Once the shadow fork went live, the developer team noticed some issues with Ethereum-based software systems provider Nethermind and Hyperledger Besu, a Java-based open-source Ethereum client.

Overall, five successful mainnet shadow forks through April and May 2022 (with more planned) have made Ethereum developers optimistic the real Merge might be around the corner.

ETH 2.0: Massive Improvements on The Horizon

The aim of Ethereum 2.0 is to fix high transaction costs, increase energy efficiency, lower the barrier for entry amongst validators and decrease the risk of network centralization. Although the rollout of ETH 2.0 has been delayed, the Ropsten testnet is officially the first testnet to be successfully merged and as of June 8th, reached 99.2% successful participation in the validation process.

Lido: Staking-as-a-Service

Lido is a non-custodial, cross-chain liquid staking protocol. Lido abstracts away the challenges and risks around maintaining staking infrastructure by allowing users to delegate their assets, in any sum, to professional node operators. In return, stakers receive a tokenized derivative that represents their claim on the underlying stake pool and its yield. These liquid staking derivatives, known as Lido-staked assets (stAssets), can then be traded or used as collateral on a number of popular DeFi protocols.

For Ethereum, Solana, Kusama, Polygon, and Polkadot token holders, Lido is simultaneously opening up the opportunity to stake while reducing the opportunity cost of staking by offering 1:1-backed derivatives of their staked assets. Lido democratizes access and creates a more robust DeFi ecosystem while leading to more secure decentralized Proof-of-Stake networks as Lido progresses along with its roadmap.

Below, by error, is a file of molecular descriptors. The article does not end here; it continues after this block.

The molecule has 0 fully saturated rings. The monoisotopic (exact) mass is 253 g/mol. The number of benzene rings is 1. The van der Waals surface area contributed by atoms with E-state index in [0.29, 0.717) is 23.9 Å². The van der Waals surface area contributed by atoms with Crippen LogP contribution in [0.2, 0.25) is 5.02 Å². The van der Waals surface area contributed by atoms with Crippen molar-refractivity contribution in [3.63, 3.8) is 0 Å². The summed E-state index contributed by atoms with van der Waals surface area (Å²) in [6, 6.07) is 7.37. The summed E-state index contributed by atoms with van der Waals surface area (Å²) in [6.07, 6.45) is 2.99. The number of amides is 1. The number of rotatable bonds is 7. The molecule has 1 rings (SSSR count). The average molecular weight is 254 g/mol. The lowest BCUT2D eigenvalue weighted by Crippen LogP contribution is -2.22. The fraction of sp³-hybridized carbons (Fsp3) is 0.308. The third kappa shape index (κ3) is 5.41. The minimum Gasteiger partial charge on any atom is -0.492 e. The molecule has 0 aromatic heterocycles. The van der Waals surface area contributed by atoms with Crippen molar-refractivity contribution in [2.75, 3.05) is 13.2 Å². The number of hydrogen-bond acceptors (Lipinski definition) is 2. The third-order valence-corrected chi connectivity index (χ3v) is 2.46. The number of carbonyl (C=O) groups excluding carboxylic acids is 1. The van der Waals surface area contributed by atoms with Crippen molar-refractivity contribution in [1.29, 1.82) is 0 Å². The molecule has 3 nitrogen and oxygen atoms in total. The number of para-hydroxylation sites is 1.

Why Is stETH Discounted?

stETH starting to drop in price relative to ETH is the latest event in an ever-growing line of bear market dramas that have arisen recently. stETH is the largest derivative asset held in the Lido protocol with the vast majority of protocol users choosing to stake their ETH in return for the derivative. Over the last few weeks, stETH has begun to trade at a discount to its underlying asset, ETH.

For most of its history, stETH has traded at par with ETH — the divergence in price began during the Luna/UST fiasco and has increased recently. The discount for stETH is around 6.4% at the time of this article. How the discount fluctuates going forward — and what that means for Ethereum holders — will likely garner increasing attention in the coming days.